5) Clean up your data. Now that you’ve uncovered the issues with your data and you’ve done a thorough backup, you’re ready to start tackling problem areas. Obviously, you can’t deliver high-quality data when your database is out-of-date and data decays rapidly. People change jobs. Companies move. Contact information changes, and on and on. Plus, data quality suffers when people—inside or outside your organization—make typos or enter dirty data. That’s why it’s vital to clean up, refresh, and verify your data.

6) Develop a data security model. This is critical. What steps are you currently taking to ensure the security of your data? Are they sufficient, or have circumstances changed? Does your industry require special data-privacy compliance measures? Also, consider data security from an inside-your-company perspective: According to the 2020 Verizon Data Breach Investigations Report, credential theft and phishing attacks to extract credentials from employees are among hackers’ most-employed tactics. As a result, it’s smart to limit the number of people in your organization who have access to the data. Determine who should be able to see records, edit records, and create new records. Make sure people cannot access—or affect—data they don’t need. This really is a win-win: Streamlining what users can touch and see makes the database easier to use, and it reduces data security risks.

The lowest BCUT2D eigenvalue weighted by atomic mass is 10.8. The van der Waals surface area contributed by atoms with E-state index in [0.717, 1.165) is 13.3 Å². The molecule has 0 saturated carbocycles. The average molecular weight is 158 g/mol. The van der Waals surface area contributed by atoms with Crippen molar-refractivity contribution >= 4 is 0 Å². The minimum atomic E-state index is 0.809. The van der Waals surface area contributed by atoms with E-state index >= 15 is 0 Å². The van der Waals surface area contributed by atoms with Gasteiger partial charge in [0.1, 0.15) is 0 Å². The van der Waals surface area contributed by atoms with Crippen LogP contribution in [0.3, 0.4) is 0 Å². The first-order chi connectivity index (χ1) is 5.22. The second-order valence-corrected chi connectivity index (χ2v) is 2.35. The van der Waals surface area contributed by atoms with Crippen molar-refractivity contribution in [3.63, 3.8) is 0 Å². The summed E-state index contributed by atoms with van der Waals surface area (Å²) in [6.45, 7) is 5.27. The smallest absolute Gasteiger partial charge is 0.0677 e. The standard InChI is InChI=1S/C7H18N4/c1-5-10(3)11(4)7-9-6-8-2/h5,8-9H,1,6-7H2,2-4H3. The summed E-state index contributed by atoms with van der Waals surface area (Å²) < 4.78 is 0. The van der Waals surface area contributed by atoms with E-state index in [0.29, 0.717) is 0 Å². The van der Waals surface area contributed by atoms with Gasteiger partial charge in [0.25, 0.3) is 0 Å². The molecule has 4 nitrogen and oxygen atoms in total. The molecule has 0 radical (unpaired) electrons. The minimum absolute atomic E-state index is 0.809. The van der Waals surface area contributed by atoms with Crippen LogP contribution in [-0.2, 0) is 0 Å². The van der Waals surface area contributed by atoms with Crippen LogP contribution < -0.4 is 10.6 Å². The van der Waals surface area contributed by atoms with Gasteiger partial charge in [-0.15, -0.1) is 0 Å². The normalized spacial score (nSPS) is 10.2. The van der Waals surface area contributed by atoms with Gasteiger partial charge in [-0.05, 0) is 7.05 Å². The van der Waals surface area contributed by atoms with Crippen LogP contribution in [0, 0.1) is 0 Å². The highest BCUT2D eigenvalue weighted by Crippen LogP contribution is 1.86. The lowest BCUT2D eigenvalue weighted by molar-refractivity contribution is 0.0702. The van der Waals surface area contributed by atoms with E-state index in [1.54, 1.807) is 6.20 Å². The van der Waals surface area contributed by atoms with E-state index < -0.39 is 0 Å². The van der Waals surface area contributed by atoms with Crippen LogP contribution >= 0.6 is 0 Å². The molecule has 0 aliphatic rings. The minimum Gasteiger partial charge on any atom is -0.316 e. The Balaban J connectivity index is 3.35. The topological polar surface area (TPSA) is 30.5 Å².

7) Monitor and maintain data. Of course, it’s not enough to clean, refresh, and verify your data once. Keeping data clean, current, and complete is an ongoing activity. The key is to develop a strategic process for both monitoring and maintaining data quality. For example, whenever possible, you want to prevent bad data from entering the system. How might you accomplish that? What tools can you use to detect bad data—and repair it—on an ongoing basis? It is possible to automate a lot of data-quality tasks, including verifying data, deduplicating, managing imports, and standardizing data. This will make it easier to monitor and maintain data without dedicating your entire life to the process.

Consistently delivering high-quality data may seem daunting. But following these seven steps will help you manage the process. And, ideally, you’ll soon have other champions of data quality distributed throughout your organization, so you’re not driving quality initiatives on your own. After all, data is a major asset for your organization, but only when that data is clean and trustworthy.

Olivia Hinkle

About Olivia Hinkle

Olivia Hinkle is Senior Product Marketing Manager with Validity. She has provided data quality intelligence to top brands for close to 15 years. Olivia holds a BA from Hiram College and has certifications in Salesforce Administration, DemandTools, DupeBlocker, and PeopleImport.